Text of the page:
Crime does pay: CaseWare International locks up anti-fraud market

CaseWareAndrew
CaseWave International's chief operating officer Andrew Simpson.

A global leader in artificial intelligence software that aims to thwart financial crimes such as money-laundering says it is gaining “incredible” momentum in the fast-growing market niche thanks to cutting-edge products developed in Ottawa.

CaseWare International employs more than 300 people around the world, 75 of whom work at its R&D facility on St. Laurent Boulevard. The 30-year-old company makes a number of financial and auditing software products, including a system that helps banks, retailers, money-transfer businesses and other customers spot suspicious transactions and spending patterns that could signal criminal activity.

CaseWare’s Ottawa-based chief operating officer Andrew Simpson says the idea is to stop unlawful behaviour such as fraud and money-laundering before it starts.

“Instead of chasing it, we’re absolutely focused on preventing it,” he says.

Simpson and his team are hoping to cash in on their status as a leader in the relatively new but rapidly growing field of anti-money-laundering software. According to online market research agency ReportsnReports.com, the market for such products is expected to grow by more than 10 per cent annually and hit nearly $1.5 billion by 2023.

Simpson says his company’s subscription-based software, first launched three years ago, can detect high-risk activity early on before it becomes an issue that costs businesses money or exposes them to legal liability. For example, the software can immediately alert a bank manager if someone who is attempting to open a new account is on a terrorist watchlist and could be using the account to finance illegal activities.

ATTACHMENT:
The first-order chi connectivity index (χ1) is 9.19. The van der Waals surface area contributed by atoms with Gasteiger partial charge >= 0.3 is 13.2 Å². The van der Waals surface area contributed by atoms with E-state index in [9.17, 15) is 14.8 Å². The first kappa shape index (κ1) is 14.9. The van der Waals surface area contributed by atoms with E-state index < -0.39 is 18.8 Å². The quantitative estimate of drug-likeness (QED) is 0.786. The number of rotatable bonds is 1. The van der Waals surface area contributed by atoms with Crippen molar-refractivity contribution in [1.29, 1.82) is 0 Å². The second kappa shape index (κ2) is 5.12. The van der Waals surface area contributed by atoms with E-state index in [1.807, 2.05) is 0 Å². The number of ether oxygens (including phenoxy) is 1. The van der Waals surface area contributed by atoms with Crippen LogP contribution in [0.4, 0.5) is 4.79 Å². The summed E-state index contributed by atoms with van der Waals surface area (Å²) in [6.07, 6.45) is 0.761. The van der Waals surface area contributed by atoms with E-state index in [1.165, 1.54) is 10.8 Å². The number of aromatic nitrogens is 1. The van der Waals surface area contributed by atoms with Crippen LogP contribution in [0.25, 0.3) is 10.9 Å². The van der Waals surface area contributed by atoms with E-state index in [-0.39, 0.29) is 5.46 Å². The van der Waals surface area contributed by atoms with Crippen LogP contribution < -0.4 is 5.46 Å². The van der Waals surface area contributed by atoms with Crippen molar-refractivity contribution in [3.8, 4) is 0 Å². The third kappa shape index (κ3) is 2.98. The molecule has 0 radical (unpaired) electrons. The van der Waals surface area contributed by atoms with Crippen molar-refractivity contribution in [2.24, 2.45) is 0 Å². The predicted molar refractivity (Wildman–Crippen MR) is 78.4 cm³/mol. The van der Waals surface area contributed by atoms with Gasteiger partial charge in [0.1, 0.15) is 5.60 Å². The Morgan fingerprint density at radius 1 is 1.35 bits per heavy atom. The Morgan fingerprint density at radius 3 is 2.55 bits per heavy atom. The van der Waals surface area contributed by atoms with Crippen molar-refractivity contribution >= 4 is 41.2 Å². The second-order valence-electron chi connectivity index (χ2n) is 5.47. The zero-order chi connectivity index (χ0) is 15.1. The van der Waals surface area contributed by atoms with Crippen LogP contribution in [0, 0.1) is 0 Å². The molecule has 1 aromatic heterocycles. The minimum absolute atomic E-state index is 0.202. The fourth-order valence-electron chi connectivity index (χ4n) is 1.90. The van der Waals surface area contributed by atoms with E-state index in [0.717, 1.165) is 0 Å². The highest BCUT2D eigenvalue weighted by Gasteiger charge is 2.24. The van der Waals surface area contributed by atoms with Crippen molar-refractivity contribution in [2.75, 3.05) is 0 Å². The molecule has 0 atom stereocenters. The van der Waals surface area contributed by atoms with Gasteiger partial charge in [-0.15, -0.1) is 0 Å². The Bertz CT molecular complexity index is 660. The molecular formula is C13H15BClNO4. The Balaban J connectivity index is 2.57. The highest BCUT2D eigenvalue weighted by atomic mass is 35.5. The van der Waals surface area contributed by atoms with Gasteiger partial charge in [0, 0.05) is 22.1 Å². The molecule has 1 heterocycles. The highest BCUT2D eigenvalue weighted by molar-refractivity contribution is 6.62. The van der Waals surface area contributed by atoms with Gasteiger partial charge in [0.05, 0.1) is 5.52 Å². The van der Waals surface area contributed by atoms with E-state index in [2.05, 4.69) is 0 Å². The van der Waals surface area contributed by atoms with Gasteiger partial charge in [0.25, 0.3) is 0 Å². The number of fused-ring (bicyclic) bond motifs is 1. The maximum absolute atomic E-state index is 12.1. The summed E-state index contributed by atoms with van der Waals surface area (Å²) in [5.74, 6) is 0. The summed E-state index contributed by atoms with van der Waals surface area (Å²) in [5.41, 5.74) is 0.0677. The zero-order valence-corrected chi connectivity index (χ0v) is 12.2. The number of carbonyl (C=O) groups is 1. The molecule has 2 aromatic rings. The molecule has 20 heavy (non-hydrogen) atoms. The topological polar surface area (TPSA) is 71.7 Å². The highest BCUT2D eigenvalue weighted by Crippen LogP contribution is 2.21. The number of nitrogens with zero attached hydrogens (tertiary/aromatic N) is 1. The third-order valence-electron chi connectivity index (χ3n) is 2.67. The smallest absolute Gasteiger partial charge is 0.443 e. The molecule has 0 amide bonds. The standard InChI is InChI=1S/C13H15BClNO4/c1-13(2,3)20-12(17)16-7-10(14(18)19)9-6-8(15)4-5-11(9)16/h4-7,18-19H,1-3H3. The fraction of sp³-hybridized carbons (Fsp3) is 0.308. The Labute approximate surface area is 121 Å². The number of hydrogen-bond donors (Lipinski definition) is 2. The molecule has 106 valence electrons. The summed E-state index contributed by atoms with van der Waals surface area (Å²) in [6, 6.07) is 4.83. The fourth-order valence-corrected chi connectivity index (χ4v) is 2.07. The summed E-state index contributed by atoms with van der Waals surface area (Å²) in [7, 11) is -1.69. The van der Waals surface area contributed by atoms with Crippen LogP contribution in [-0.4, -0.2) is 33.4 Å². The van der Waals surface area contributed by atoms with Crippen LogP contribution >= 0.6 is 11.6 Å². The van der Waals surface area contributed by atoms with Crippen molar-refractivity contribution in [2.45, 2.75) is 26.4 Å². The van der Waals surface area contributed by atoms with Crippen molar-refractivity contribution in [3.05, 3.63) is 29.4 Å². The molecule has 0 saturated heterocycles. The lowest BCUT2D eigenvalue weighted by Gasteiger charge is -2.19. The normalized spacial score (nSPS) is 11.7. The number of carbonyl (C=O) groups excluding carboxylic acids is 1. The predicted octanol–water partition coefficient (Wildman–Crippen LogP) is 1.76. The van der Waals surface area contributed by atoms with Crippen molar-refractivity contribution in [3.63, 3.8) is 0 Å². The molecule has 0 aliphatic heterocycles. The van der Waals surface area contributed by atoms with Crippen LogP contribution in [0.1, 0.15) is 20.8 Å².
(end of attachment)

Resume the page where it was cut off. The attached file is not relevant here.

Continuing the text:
He says the product also serves as a powerful deterrent to employees who try to sidestep corporate or government regulations.

As an example, he points to the law that requires all Canadian banks, casinos and other businesses to report all financial transactions over $10,000 to a federal agency.

“An employee might be tempted to try to break down those transactions into smaller amounts to evade the reporting responsibility,” he explains. “Our software is designed to pick up those type of evasive actions.”

The software would then flag the suspicious behaviour and halt the transactions.

“There’s no way to evade it, so there’s no point in doing that,” Simpson says. “Everyone in the organization knows that there’s a software ... that is actively monitoring all activity that is going on.”

The product’s 200-plus customers include a number of Fortune 500 companies, he says. He won’t disclose the privately owned firm’s revenues, saying only that sales growth has been “very good” and in line with industry trajections.

CaseWare director of marketing Anu Sood says the Toronto-based company used to be known mainly for its auditing software, but she says its move into the crime-detection sphere has “taken it to a whole different level.” In an industry in which sales often take up to 18 months to close, CaseWare has begun to pick up steam as the new software builds a reputation and continues to evolve and add new functions.

“Really, the last six months has been just incredible,” she says.

Simpson says the firm’s biggest hurdles are ensuring its fraud-fighting technology can keep pace with the bad guys’ ever-expanding bag of tricks and mining the gems from the relatively shallow pool of engineers and programmers with AI expertise.

“At the rate at which we are growing and the rate at which we are moving, it becomes a little bit challenging at times to find people at the same pace,” he concedes.

Noting that the issue of finding qualified workers to fill a growing number of job openings is “a good problem to have,” Sood says CaseWare will continue to expand its offerings to address constantly evolving threats.  

“Criminals, they don’t stick to one area,” she says. “They look for ways to infiltrate the whole business and get at it from any angle that they can.”